exercise and mental health
Exercise has always been like therapy for me. I remember in high school when I was feeling frustrated and needed to vent anger or frustration. I would go for huge runs around the block. It would always help and make me feel better. Exercise has been a huge part of life, whether it was playing chasey with my cousins in the yard or whether it was juggling the 10 billion sports I used to sign myself up for. It went from Athletics, Soccer, Netball, AFL, Basketball, no matter what sport it was. I was doing it. There was this time once I played competitive squash Ha-ha.
As I got older and responsibility got bigger. I had to limit which sport I would play, So I stuck with AFL and this where the passion of going to the gym came. I was 18 when I got my first Gym Membership at Goodlife. I would run/walk 30 minutes to the gym, do a full workout and walk or run back. At that time, I had no idea what I was doing in the gym, but I had seen a couple of people doing particular exercises and would just copy them, I had a few mates who were PT’s who would give me some great exercises too and that’s all that I would do. Just repeat them over and over. After a while I noticed some changes in my body and loved it. I felt good and I loved my body. I was playing some good footy and my Mental Health was great. I first realised exercise was a huge factor in maintaining my Mental Health when I couldn’t exercise. November 2017 I was playing a Rugby League game and I broke my collarbone. They say your collarbone is the second most painful bone to break but in this moment. I didn’t cry because of the pain, I remember only getting upset when the nurse told me I wouldn’t be able to play and go back to full contact sport after 5 months. Speaking to a surgeon, he told we could let it heal naturally or have surgery where they put a plate over it. He said most girls don’t like to have surgery because it leaves a scar, but surgery is the best option. I didn’t even think twice about the scar!!!! A week later I had surgery on it to put a titanium plate and 7 screws.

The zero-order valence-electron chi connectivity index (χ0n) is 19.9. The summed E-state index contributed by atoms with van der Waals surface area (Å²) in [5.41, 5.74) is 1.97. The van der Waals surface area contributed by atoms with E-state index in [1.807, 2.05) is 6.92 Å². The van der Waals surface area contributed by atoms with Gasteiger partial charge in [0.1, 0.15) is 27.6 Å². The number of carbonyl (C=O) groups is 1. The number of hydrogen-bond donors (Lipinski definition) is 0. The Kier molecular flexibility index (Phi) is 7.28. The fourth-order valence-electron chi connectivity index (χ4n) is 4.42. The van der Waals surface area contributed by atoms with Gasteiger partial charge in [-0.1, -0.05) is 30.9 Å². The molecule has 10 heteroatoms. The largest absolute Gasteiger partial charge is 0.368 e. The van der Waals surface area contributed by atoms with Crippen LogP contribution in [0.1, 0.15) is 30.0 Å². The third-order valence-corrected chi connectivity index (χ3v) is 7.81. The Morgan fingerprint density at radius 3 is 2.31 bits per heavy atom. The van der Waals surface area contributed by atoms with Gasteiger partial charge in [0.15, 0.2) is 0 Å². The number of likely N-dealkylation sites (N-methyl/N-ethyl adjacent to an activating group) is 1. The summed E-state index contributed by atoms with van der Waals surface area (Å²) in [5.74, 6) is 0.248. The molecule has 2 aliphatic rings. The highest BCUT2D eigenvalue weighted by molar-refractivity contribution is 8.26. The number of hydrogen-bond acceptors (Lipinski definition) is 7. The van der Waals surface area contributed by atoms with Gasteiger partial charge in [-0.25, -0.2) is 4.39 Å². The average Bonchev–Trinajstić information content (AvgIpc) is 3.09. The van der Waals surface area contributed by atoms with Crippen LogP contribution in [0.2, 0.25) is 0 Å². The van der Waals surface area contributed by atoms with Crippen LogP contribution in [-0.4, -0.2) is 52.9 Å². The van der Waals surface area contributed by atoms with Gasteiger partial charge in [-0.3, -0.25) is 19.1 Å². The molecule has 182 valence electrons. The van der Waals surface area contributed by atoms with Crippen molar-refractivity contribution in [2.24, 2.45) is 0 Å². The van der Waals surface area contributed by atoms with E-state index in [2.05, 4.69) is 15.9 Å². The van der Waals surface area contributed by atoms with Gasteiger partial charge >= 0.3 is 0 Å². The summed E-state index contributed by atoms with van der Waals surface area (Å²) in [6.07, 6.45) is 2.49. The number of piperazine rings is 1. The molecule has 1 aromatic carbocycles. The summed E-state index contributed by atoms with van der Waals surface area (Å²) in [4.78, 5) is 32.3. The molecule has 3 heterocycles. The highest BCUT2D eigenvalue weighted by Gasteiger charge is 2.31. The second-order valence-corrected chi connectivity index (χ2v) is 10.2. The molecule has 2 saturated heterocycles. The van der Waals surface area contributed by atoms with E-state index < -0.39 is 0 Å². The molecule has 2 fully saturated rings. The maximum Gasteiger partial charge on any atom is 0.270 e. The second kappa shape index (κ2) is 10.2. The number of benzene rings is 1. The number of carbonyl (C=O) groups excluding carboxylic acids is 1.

On the road to recovery, I couldn’t exercise, the rehab process was long, and it really started to impact on my mental health. I felt sad and not exercising really challenged in how I could stimulate myself mentally because I couldn’t physically. I moped around the house, doing my rehab but found it so difficult. I would get frustrated easily, moody at my friends and family and I couldn’t help it.
I remember My friend gifted me this book about holistic health and as I started reading it. I found it so interesting. I would read books about mindfulness, yoga, health and anything I could get my hands on. This is where I first was introduced into meditation. I remember trying to meditate in high school during a camp workshop but failed, coz I couldn’t stay still for long enough but when you’re recovering from surgery, you immediately learn how to stay still. So, I meditated daily from then on. I found great peace and serenity around just tuning out for 20-30minutes and started to find a love for how it made me feel. I soon realised that it was all affiliated. All my rehab was done at Goodlife Gym. I had amazing trainers who helped me kick some goals in bouncing back with the upcoming AFL Season. I was at the gym everyday whether it was resistance, weight or just swimming (this is the best bit about having a Goodlife Gym Membership) The pool! This has been a huge recovery component to playing sport. I currently train with a PT at Goodlife and he has been a loyal member at my Goodlife for several years. He gets me looking forward to my workouts! And is a huge part in me staying consistent!
What I learnt is It wasn’t just the physical part of exercising that helped me, it was the part of tuning out for 30-45minutes and not think, just in my own world and that part was the part that connected me. Now knowing how important it is to take care of your physical health AND your Mental Health I encourage others to do so too and know how important with my own experience of deep sadness and isolation that I am so appreciative of my friends and family that ensure they were checking in to see how I was recovering and how I was doing and that a simple gift or sharing awareness and knowledge can encourage someone.
So being an Ambassador for RUOK has been a part of that journey! It encourages me to share with people about how they can have that conversation or ensuring we check in and importantly follow up with family and friends, to what could potentially save someone’s life.
Love and light, Love B xxxxxxx